By Carla Janell Pattin, PhD
While I did not grow up gardening for fruits and vegetables, I have fond memories of my mother planting beautiful flowers, appearing as a rainbow in the distance. She worked for hours on her lawn as if each task was a form of prayer.
Our next-door neighbor, James Carlisle, grew a large garden and delivered fresh produce throughout the neighborhood. I understood the same feeling of toiling over my soil and spirit and my part of the Earth as a place of peace, discovery, and community.
I started gardening in 2015 in need of a place to escape from my doctoral studies. I soon began to enjoy seeing the growth of tomatoes and cucumbers for the first time. Once I grew in knowledge, I established gardens for others and got educated on food access in my community. As I tossed around the soil with more experienced Black gardeners, I absorbed their stories of beauty, struggle, and survival in the natural environment.
Black people have grown through many circumstances, which compels me to share our knowledge about gardening in such a time as this, hoping to increase the faith of others to grow a garden or get involved in their local community garden.
My name is Carla Janell Pattin, I am an assistant professor of Humanities at The University of Toledo’s Honors College, and I am a gardener. Throughout the season, I am working at Grace Community Center (GCC) in Toledo, serving on the farm and bearing witness to Central State University’s Fast Track Farming Program, delivering culturally relevant farming education to the community.
Throughout the growing and harvest seasons, I will share the process of growing food, especially for those who believe they do not have a “green thumb. First and foremost, a “green thumb” is a person who handles many pots stained with algae and has green fingers as a result.
The knowledge of growing your own food is your birthright. If you are too nervous to try it yourself, come to GCC’s urban farm and enroll in CSU’s Fast Track Farming Program or get involved in your local community garden. Many outstanding farmers and gardeners in Toledo will help get you started. In the meantime, I would like to share the basics of growing food.
What is a Garden?
A garden is a collection of fruits, vegetables, flowers, and herbs growing in your yard or balcony to prepare your family’s meals. A garden is your personal ecosystem, which is a collection of plants, animals, climate, weather, bugs, soil, and other features that make your garden grow. Your garden can be of many sizes, ranging from one pot on a balcony to a large homestead.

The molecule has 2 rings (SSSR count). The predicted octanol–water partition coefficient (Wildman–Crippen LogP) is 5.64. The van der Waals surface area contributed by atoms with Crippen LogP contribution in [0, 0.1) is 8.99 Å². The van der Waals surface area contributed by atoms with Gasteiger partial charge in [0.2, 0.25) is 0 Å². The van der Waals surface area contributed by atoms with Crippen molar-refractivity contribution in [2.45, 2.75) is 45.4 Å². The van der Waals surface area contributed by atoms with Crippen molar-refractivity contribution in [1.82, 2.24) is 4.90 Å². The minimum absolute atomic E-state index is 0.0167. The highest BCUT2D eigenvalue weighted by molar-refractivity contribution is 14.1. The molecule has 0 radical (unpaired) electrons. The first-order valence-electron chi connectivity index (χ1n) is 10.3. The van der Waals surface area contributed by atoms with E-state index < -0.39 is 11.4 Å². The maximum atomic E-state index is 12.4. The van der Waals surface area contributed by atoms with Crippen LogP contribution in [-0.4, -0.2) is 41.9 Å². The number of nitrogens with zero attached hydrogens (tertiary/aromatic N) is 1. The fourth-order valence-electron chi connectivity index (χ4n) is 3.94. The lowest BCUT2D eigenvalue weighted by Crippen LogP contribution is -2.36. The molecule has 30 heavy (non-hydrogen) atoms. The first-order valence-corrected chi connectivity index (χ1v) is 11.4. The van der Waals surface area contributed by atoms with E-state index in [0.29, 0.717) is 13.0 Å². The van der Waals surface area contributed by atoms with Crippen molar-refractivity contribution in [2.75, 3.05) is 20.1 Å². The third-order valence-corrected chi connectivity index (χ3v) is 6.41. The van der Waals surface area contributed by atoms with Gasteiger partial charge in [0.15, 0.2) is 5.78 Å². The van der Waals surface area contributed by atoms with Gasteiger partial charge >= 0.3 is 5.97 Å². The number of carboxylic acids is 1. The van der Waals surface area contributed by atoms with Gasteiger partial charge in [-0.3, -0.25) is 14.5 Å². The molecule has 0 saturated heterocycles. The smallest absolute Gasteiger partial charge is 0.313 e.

Your garden should be close to a water source. There is no fun in dragging a heavy water hose across the yard, especially in 90-degree weather. Installing a drip irrigation system is best for the growth of plants because overhead sprinkling systems can damage your plants. Your garden should be away from puddles and soggy soil because there is insufficient drainage.
Pick a sunny spot and remember that trees, fences, and your house cast shadows, making it hard to grow crops that need a lot of sun. Finally, think about the amount of time you want to spend in your garden. It takes about two minutes per square foot to maintain a garden per week. If you have a 2×3 garden, you’ll spend about 12 minutes per week on upkeep. Growing pots of mint, lavender, basil, and fresh thyme will do just fine! Growing herbs is the easiest, next to the collard green family members like cabbage and kale. Did I convince you already?
What is Soil?
Topsoil is the top layer of the Earth, comprising a mixture of organic material. Soil can make or break your garden, so conducting a soil test for possible contaminants is critical. A soil test may not be necessary if you build a new raised bed and purchase soil for the first time. However, it is important to know the history of the space, including the Native American communities that once thrived in your part of Northwest Ohio!
If you have a garden in the previous years, crop rotation is necessary, changing the plant family in your garden. Let’s say you planted peas or beans this year. In year two, you should plant beets, carrots, and onions. You can plant eggplants, tomatoes and cucumbers in the third year. You can grow lettuce, collards, and cabbage in the fourth year. Planting the same plant family in the same space year after year will breed diseases, and most people give up after this. It would be best to write down everything you’ve grown in prior years. I hope I didn’t lose you! Please keep reading, and I promise it gets better.
Plants Love Fluffy Soil
If you have not started your garden, turn the soil over to fluff it out. Soil needs air pockets for roots to breathe. That is why you should never walk on the soil. Walking on soil collapses the air pockets and packs the soil together, making it challenging for plant roots to breathe, stretch, and grow. Remember to wear gardening gloves and always wash your hands before and after touching the soil. Soil is the giver of life, but it also carries pathogens that can be dangerous to you and other plants.
Secret Soil Blend